Tuesday, January 14, 2020


Does Iran appear to be standing down? Perhaps.

It feels more like neither the United States nor Iran has the stomach for a prolonged, open conflict with each other. Iran knows that it can’t stand toe-to-toe with the United States, especially with its weak economy, internal dissent and environmental issues. 

The United States? We just don’t have the energy for another prolonged rebuilding effort in the Middle East. A rebuilding effort would ultimately be the prolonged endstate of this conflict. Nobody wants that outcome. 

Iran’s actions are surprising to me because as a U.S. Army Special Forces Detachment Commander in Iraq, we never fought with Iran; however, we fought numerous battles with (not-so-allegedly) Iranian-backed militia forces. For numerous political reasons, the United States has frustratingly tolerated this behavior. 

That is until President Trump made the bold move to eliminate Gen. Qassem Soleimani. It was an unprecedented presidential action. A move that shocked us all. After the feeling of surprise subsided, I asked myself, “what’s next?”

Iran has always talked loudly, publicly and with fire, and they did not disappoint in response to the killing of Soleimani. We immediately heard the same rhetoric about the “Great Satan” and “Death to America.” Instead of taking the expected non-confrontational political response that we are used to, Mr. Trump responded by threatening that he would destroy 52 Iranian targets, including cultural sites. That’s the same number of Americans held hostage for 444 days from Nov. 4, 1979, to Jan. 20, 1981, after a group of Iranian college students who supported the Iranian Revolution took over the U.S. Embassy in Tehran.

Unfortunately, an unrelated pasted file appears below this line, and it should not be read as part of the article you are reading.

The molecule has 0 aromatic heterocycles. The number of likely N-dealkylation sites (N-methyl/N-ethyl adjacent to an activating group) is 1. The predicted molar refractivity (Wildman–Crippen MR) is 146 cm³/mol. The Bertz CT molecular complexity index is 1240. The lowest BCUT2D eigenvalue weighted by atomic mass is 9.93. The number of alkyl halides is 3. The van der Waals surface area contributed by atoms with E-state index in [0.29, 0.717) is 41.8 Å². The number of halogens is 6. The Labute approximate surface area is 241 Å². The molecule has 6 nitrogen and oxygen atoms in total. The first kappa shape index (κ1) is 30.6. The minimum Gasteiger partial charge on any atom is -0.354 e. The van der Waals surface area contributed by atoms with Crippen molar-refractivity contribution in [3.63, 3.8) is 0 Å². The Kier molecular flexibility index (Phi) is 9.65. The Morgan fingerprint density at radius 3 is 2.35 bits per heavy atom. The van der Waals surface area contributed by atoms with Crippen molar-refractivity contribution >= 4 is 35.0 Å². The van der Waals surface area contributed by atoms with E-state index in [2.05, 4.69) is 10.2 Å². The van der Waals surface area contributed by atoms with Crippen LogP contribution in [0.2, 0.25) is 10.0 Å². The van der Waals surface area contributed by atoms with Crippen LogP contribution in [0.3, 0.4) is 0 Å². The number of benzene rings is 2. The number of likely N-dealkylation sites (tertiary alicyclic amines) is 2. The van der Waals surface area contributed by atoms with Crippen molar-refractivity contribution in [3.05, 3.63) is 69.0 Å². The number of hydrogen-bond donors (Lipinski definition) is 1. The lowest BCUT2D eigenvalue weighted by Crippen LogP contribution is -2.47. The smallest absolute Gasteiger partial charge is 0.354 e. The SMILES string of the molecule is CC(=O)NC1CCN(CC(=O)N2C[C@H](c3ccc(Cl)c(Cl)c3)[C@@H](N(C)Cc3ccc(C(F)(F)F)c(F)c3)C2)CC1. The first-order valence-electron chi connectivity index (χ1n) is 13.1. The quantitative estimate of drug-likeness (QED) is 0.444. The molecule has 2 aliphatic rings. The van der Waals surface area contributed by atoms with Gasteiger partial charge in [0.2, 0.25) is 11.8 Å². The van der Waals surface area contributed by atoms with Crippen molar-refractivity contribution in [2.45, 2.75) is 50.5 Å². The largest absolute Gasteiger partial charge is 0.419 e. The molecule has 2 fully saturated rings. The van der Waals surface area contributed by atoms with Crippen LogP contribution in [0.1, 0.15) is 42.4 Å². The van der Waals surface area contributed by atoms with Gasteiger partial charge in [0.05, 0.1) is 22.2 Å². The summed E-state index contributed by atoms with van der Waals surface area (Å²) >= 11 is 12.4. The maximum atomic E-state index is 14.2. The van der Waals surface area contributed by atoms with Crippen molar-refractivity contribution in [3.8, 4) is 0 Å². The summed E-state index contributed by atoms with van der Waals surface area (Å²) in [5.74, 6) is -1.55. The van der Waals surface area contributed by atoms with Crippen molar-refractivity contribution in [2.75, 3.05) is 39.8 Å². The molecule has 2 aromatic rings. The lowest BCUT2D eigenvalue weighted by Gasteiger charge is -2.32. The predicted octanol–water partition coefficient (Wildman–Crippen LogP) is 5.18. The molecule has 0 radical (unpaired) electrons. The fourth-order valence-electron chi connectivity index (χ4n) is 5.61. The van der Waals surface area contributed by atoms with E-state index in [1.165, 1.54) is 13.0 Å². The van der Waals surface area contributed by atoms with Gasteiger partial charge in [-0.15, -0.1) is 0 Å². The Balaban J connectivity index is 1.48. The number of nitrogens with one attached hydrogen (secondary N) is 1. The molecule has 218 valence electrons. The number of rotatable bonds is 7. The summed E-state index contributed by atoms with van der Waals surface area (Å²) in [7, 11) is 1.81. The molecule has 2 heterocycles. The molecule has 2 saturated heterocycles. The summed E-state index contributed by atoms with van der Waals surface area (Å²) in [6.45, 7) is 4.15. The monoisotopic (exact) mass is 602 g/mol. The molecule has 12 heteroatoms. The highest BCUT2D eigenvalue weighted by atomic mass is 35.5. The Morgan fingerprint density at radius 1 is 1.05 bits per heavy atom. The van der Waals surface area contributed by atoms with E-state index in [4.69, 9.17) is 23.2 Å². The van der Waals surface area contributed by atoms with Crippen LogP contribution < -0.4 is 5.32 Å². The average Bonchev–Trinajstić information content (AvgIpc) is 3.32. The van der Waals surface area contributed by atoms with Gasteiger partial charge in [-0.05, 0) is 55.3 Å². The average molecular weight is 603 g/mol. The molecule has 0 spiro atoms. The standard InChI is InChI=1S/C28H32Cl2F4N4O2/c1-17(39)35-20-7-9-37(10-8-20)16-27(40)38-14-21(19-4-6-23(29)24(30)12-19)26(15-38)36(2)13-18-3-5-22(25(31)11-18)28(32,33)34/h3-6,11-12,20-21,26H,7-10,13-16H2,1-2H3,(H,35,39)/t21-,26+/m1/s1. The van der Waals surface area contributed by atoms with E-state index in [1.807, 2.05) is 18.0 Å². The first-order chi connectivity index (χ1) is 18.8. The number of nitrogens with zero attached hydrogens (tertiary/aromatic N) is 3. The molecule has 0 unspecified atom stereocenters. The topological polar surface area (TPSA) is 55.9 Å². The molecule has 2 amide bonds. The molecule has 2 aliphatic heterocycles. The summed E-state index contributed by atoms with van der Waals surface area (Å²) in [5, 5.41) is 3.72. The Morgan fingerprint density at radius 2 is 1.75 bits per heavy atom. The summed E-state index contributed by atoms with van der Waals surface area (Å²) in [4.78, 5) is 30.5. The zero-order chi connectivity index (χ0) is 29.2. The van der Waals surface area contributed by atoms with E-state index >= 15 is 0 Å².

Wow. Game on. 

In order to save face, Iran needed to acknowledge and respond to the surprisingly overt killing of its top commander. Iran chose to attack our airbases at Ain al-Assad and in Irbil. With all of the information at their disposal, they chose to attack our bases in the middle of the night with a small number of missiles, when our military personnel would be at low-risk while only a small number would be on guard duty or out on the base. In addition, we received intelligence very early on that a potential attack would occur, giving us enough time to evacuate and prepare.

No Americans were killed and there was minimal damage to the bases.  

Iran’s actions indicate that they were certain that no Americans would be hurt in this attack. It was a gesture to Mr. Trump — they do not want war, they do not want to escalate this potential conflict, but they can’t swallow their pride and do nothing. 

Unfortunately, politics drive action. As it stands, Mr. Trump wants re-election and not another Middle Eastern conflict. His address to the nation shows that he wants to de-escalate the situation and return to the same boring “punishing economic sanctions” rhetoric that we have all heard for years. It’s a good move and probably the best move although it doesn’t quite sit right with the barrel-chested freedom-fightin’ American spirit. 

Both sides have deliberately chosen to avoid conflict, for now. 

After the elections are over, who knows? 

• Jason B.A. Van Camp is a decorated former Green Beret who served three combat tours of duty in Iraq, and is the author of the book “Deliberate Discomfort” is scheduled for release Feb. 18.  

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